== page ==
As generations change, so do the needs and fiscal behavior of the clients you see. Some clients have a great financial acumen and are able to properly execute discussed plans down to the last detail; however, as financial literacy becomes less popular in academia, we see a rising trend of consumers who focus on living day to day. While there is hope for a more prosperous future, there is rarely a plan in place to see it come to fruition.
Saving for a comfortable retirement may be the most important investment anyone makes throughout their lives.
Client education is a crucial part of a financial professional’s job, and is necessary for long-lasting relationships with consumers. Historically, in-person meetings and the occasional phone call formed the backbone of the relationship between clients and producers, but that’s no longer the case.
Retirement savings is a simple enough concept to understand, but a very difficult one to successfully implement.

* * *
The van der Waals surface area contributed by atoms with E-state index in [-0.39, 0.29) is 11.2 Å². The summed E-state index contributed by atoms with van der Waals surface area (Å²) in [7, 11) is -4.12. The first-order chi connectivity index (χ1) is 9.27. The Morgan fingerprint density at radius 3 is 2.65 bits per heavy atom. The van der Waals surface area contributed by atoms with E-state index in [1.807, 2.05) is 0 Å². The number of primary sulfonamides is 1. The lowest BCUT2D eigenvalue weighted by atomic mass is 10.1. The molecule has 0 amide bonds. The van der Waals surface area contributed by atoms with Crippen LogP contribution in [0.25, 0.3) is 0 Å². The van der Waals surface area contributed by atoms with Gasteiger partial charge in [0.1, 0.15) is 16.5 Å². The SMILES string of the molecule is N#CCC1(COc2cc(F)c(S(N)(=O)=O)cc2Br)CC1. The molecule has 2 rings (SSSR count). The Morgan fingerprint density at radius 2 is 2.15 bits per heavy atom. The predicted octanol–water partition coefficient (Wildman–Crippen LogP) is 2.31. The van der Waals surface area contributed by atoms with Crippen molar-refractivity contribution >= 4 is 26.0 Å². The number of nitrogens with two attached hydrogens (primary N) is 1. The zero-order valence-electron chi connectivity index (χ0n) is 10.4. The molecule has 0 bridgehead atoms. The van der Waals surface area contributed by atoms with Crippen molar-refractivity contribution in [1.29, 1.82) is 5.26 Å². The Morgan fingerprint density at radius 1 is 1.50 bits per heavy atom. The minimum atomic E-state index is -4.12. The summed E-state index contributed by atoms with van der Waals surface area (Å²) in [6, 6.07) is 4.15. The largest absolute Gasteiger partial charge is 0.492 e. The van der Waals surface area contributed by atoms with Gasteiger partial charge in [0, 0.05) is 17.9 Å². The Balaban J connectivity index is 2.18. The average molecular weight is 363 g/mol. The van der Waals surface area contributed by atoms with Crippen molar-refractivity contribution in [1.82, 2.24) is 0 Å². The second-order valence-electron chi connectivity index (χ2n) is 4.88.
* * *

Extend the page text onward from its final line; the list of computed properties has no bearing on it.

Given that the baby boomer generation is a very large one – with a population of more than 77 million in the United States in 2008 – insurance agents and financial advisors should ensure that they are meeting their unique needs.
From the tech bubble burst to the Great Recession, members of Generation X have had their list of financial woes and notable setbacks impacting their long-term financial planning.
News outlets love to report on the dire retirement situation facing Americans, and it’s true that many people are extremely unprepared for retirement.